In this ensuing relation, I shall only use that honourable lord's own words. I leave their application to all true-hearted Englishmen. The beads are these:

First, His advice for sea preparations, which are not (as I conceive) unuseful for this present time.

Secondly, His protestation of his affection to his country, worthy the imitation of men of his quality. Thirdly, His extraordinary affection to soldiers and men of


the favouring and cherishing of whom will be no small security to this kingdom.

Fourthly, His judgment concerning pluralities of religion, tolerated in a state; a thing worthy of due consideration.

Fifthly, The sweet harmony betwixt a loving prince, and loyal subjects, a desi reable and imitable thing.

Lastly, A sweet reprehension of the superfluous expence of these times, which, if some course were taken therein to limit them, I see not, but it would make much to the general good of this commonwealth.

First, for his advice for sea preparations, it was this, that, if her Majesty would be pleased but to raise up a sum of a hundred and fifty thousand pounds a year, and put it into the hands of an honest and sufficient treasurer, for the wars, and to be issued by a council of war wel? chosen, it would fully and sufficiently maintain the war with Spain; yea, such a force should be maintained thereby, as, her Majesty having a convenient number of her own ships, and repairing and furnishing them, as yearly she doth, the enemy should bring no fleet into the seas for England, or Ireland, or Low-Countries, but should be beaten, nor seek to gather one into Spain, but the parts of it should be defcated, before the whole could be assembled; yea, those services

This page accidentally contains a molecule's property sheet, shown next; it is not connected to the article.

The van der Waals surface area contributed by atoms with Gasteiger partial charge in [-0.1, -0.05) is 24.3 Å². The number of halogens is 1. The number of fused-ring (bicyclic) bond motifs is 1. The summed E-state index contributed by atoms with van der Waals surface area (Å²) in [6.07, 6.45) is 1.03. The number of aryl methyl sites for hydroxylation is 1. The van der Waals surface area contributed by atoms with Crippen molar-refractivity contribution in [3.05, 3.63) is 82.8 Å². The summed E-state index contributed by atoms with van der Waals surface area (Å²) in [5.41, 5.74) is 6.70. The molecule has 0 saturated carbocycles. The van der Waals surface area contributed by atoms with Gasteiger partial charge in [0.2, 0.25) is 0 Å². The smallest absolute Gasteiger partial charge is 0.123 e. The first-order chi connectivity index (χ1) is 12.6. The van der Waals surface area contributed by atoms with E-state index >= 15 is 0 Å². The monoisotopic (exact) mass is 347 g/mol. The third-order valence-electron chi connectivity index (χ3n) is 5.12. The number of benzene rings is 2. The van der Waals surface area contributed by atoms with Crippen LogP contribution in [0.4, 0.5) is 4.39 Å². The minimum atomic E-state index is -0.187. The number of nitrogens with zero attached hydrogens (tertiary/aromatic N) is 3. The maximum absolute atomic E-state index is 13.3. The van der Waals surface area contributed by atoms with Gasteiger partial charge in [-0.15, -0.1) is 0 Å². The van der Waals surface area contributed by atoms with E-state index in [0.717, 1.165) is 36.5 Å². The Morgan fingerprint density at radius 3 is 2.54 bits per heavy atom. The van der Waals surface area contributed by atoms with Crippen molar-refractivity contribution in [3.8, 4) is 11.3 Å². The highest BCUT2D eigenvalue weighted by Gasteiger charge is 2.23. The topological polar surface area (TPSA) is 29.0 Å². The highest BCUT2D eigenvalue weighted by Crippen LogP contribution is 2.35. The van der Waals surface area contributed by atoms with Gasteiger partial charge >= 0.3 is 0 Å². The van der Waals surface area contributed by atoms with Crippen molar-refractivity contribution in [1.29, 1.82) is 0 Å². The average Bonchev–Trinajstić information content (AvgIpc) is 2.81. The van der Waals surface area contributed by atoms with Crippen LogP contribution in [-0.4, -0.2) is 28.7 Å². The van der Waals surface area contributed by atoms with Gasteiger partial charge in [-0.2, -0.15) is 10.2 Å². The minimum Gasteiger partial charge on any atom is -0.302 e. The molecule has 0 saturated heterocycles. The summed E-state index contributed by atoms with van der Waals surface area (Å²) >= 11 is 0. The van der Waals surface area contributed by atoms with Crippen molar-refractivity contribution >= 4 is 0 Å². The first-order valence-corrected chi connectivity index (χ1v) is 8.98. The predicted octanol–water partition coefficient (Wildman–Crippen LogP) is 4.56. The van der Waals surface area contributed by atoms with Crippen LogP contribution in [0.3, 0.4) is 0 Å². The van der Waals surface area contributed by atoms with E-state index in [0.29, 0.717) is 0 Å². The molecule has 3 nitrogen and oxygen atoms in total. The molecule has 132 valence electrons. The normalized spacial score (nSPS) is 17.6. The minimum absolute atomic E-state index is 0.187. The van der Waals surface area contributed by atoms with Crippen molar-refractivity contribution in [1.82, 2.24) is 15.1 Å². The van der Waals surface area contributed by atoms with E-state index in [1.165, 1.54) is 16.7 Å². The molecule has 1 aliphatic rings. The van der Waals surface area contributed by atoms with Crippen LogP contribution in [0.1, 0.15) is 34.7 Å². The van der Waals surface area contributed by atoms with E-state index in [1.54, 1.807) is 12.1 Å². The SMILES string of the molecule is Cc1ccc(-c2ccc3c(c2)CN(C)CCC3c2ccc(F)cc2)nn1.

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should be done upon the enemy, that the poorest prince or state in Christendom should have little cause to fear his malice.

Secondly, For his protestation of his affection to his country, it was, that the reputation of a most faithful subject, and zealous patriot, with the hazard of his life, and decay of his estate, he had sought to , purchase: and when he was offered by the King of Spain, what title, sam of money, or pension he would desire, so as he might be woń to take their part, he did profess, that, if God had not put him back, and arrested him by contrary winds and tempests that summer, he would have taught that proud King what effects his proffer had wrought in him; and, the longer the will of God and his sovereign did restrain him, with the greater interest he hopes to pay him in the end, that had sought him out as a fit man to betray his queen and country.